Former OpenAI Chief Scientist Ilya Sutskever Launches His Own A.I. Company

The former OpenAI chief scientist wants to focus on building "safe superintelligence."

Man in navy suit its on panel
Ilya Sutskever speaking at Tel Aviv University on June 5, 2023. Jack Guez/AFP via Getty Images

Ilya Sutskever, a pioneering A.I. researcher and OpenAI co-founder who recently left the high-flying A.I. company after a failed attempt to oust CEO Sam Altman, is launching a new A.I. company that aims to put safety first. Known as Safe Superintelligence, Inc. (SSI), the startup will focus singularly on safely creating an A.I. system able to surpass humans in intellect. “We will pursue safe superintelligence in a straight shot, with one focus, one goal, and one product,” said Sutskever of the new firm in a post on X.

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Concerns regarding the existential threat posed by A.I. have been rife among those working with the technology and have led to divides in safety approaches across leading companies like OpenAI. Shortly after Sutskever stepped down from OpenAI in May after a nearly ten-year tenure, Jan Leike—with whom he co-ran a since-disbanded safety team overseeing A.I.’s long term risks—also resigned and said the company’s “culture and processes have taken a backseat to shiny products.”

SSI’s other co-founders include Daniel Gross, who formerly led A.I. efforts at Apple (AAPL) and served as a Y Combinator partner; and Daniel Levy, who previously worked alongside Sutskever at OpenAI as a member of its technical staff. While the trio has not revealed the specifics of how exactly they will pursue “safe” A.I., they described SSI’s mission as one that will lack “distraction by management overhead or product cycles” and remain “insulated from short-term commercial pressures.” The startup, which will have offices in Palo Alto, Calif. and Tel Aviv in Israel, has also yet to disclose its business model or investors.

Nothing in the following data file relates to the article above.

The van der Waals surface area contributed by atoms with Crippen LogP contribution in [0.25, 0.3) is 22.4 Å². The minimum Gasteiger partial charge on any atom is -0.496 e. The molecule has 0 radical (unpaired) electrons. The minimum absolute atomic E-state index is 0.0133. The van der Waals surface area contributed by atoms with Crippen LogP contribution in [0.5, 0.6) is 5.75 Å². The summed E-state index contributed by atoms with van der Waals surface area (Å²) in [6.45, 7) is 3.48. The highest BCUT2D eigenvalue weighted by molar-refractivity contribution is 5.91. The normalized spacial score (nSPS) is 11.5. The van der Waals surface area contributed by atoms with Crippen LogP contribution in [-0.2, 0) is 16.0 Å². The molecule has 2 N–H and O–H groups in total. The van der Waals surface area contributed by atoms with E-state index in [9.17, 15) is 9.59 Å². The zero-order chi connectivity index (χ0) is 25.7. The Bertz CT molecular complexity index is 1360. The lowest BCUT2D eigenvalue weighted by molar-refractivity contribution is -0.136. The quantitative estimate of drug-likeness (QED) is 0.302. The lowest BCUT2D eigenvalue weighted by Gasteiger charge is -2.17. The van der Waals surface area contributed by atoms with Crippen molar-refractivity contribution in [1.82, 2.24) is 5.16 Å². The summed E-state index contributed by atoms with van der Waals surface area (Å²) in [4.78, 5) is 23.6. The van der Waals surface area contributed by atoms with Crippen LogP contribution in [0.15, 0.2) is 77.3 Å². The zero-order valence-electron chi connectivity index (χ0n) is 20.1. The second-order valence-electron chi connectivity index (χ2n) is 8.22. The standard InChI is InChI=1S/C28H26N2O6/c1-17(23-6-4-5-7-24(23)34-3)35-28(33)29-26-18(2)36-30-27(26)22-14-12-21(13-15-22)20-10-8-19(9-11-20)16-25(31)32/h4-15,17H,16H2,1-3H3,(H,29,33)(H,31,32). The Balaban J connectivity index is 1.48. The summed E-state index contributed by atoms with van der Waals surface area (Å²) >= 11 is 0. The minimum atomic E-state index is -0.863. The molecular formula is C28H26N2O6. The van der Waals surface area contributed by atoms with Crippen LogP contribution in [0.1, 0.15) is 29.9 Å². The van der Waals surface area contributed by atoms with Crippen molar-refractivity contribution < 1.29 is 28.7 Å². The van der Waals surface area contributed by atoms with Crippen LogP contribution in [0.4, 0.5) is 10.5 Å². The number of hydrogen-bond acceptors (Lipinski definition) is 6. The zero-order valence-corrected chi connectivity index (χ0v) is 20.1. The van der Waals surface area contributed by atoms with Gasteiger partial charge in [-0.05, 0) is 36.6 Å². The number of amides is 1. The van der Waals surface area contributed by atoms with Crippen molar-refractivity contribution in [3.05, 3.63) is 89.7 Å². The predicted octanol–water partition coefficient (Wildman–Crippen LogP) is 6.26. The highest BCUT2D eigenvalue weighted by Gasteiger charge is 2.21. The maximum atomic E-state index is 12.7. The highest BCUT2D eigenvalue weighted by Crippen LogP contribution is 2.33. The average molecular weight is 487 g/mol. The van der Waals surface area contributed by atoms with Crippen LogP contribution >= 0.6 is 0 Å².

A most sought-after A.I. expert

Sutskever’s first major break in the world of A.I. took place in 2012 when he was studying at the University of Toronto under Geoffrey Hinton, an A.I. academic often referred to as the “Godfather of A.I.” An A.I. lab created by Sutskever, Hinton and another student was acquired by Google, which brought on Sutskever as a research scientist in 2013.

The computer scientist eventually joined OpenAI as a co-founder and chief scientist in 2015. Both OpenAI and Demis Hassabis’ Google DeepMind were interested in hiring Sutskever at the time, said OpenAI co-founder Elon Musk during a recent podcast. “That was one of the toughest recruiting battles I’ve ever had,” he said.

Musk, who has been vocal about the dangers of A.I., is seemingly not convinced by Sutskever’s newest venture. “Any given A.I. startup is doomed to become the opposite of its name,” the Tesla and SpaceX CEO wrote on X.

Sutskever made headlines last year as a member of the four-person OpenAI board that claimed to have lost trust in Altman and briefly removed him from the company in November before swiftly reinstalling the CEO amid pushback from employees and investors. Shortly after the failed ousting, Sutskever appeared to have a change of heart and said he “deeply regretted” his role in the firing. Sutskever himself stepped down as chief scientist of the A.I. company six months later. At the time, he hinted at SSI by stating that he was moving on to a project that is “personally meaningful to him.”

Former OpenAI Chief Scientist Ilya Sutskever Launches His Own A.I. Company